Vape shop suing state over e-cigarette ban

A vape shop is suing the state of Michigan with the hope of stopping the state's ban on flavored e-cigarettes.

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Mark Slis, the owner of 906 Vapor, spoke with FOX Business' Stuart Varney about why they filed the lawsuit.

"First and foremost, for the lives of my customers that are on the line that are using electronic cigarettes to quit smoking," Slis said Friday on "Varney & Co." "That's the first thing. The second thing is the lives of all the people around the state and the other states that have followed suit with this. And then, of course, my business as well."

Slis said the recent negative press surrounding vaping has driven his business' sales down.

"As of next week, we'll be forced out of business, and most of us into bankruptcy. Myself included."

- Mark Slis, 906 Vapor owner

While the ban is only on flavored e-cigarettes, Slis said about 90 percent of his business is selling those flavors.

"Flavors are the key to quitting smoking," Slis said. "And without the flavors, there's no hope for any of us to stay in business."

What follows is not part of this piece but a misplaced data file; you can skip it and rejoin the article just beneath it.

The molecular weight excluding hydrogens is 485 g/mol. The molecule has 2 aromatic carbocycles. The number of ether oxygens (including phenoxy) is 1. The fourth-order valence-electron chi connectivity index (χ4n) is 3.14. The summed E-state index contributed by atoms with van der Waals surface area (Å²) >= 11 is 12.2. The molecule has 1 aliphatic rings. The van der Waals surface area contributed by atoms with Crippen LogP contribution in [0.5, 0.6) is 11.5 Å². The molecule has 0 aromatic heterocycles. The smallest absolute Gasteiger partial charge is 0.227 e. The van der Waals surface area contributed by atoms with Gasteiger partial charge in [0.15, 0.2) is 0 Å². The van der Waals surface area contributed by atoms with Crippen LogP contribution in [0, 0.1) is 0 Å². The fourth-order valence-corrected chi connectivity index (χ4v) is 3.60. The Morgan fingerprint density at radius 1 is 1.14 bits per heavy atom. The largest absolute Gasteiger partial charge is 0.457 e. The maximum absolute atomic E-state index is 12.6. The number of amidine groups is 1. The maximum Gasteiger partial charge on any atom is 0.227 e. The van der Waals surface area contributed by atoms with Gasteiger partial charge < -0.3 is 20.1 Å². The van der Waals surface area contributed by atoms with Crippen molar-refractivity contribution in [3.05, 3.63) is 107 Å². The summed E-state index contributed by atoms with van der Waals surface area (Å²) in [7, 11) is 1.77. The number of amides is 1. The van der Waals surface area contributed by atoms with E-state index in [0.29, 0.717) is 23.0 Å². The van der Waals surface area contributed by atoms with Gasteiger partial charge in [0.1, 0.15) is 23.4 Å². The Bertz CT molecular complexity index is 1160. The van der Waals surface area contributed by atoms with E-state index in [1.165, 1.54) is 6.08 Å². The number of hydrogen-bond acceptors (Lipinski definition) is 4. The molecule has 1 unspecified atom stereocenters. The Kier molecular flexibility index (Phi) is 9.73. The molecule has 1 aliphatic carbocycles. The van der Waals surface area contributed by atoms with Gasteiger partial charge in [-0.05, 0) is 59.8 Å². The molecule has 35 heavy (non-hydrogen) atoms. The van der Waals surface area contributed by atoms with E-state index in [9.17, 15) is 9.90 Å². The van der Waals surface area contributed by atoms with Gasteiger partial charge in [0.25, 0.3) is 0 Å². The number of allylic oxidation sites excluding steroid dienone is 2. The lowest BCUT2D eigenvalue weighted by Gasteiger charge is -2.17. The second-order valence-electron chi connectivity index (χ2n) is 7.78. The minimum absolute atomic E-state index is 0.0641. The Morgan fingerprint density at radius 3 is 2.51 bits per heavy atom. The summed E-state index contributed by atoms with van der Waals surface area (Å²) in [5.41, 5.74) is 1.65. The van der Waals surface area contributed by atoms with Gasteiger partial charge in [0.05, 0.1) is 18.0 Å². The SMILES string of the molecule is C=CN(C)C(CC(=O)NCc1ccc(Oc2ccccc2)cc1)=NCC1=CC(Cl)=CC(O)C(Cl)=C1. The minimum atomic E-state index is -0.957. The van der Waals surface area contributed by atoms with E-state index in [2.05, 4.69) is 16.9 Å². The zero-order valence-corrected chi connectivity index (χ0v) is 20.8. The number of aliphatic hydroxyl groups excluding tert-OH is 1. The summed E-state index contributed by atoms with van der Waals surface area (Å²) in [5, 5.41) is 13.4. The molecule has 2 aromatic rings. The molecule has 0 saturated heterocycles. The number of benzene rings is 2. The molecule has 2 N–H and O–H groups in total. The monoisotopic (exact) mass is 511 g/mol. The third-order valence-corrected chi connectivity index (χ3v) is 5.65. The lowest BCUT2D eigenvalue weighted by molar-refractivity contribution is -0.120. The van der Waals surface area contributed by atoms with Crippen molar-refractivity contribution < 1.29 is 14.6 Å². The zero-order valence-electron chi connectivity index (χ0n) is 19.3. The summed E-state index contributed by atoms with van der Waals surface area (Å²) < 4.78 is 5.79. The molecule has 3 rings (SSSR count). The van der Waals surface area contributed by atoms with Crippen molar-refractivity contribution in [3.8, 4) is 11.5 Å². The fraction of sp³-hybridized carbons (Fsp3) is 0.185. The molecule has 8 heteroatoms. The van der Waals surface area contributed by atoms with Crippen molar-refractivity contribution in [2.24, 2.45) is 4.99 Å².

Gregg Smith, an early investor in the vaping company Juul, agrees with Slis that flavors are crucial to getting people off cigarettes.

"First off, you know I hate smoking," Smith told Varney on Friday. "I hate cigarette smoking. A lot of the decisions that are being made by some of these states are actually going to do the opposite. They're going to push smokers back into the black market, or they're going to push them onto combustible cigarettes, both of which are not going to be good."

Smith said the spate of recent mysterious lung illnesses the country has seen may be connected to black-market THC cartridges.

He believes the FDA must weigh two things when analyzing the impact of vaping on the market as a whole.

"One [is] creating a bonafide, off-ramp for combustible cigarette smokers -- giving them an off-ramp to get off of cigarettes to a product that, I believe, science and time will show is much safer for the users and has a much higher quit rate than any other pharmaceutical or nonpharmaceutical solution on the market today," Smith said. "And two, they have to weigh it against not creating an on-ramp for kids that are not users of nicotine to come onto the product."


Michigan Attorney General Dana Nessel responded to the lawsuit, saying "We received the complaint late Wednesday and as with all litigation we will review with our clients before we determine our response."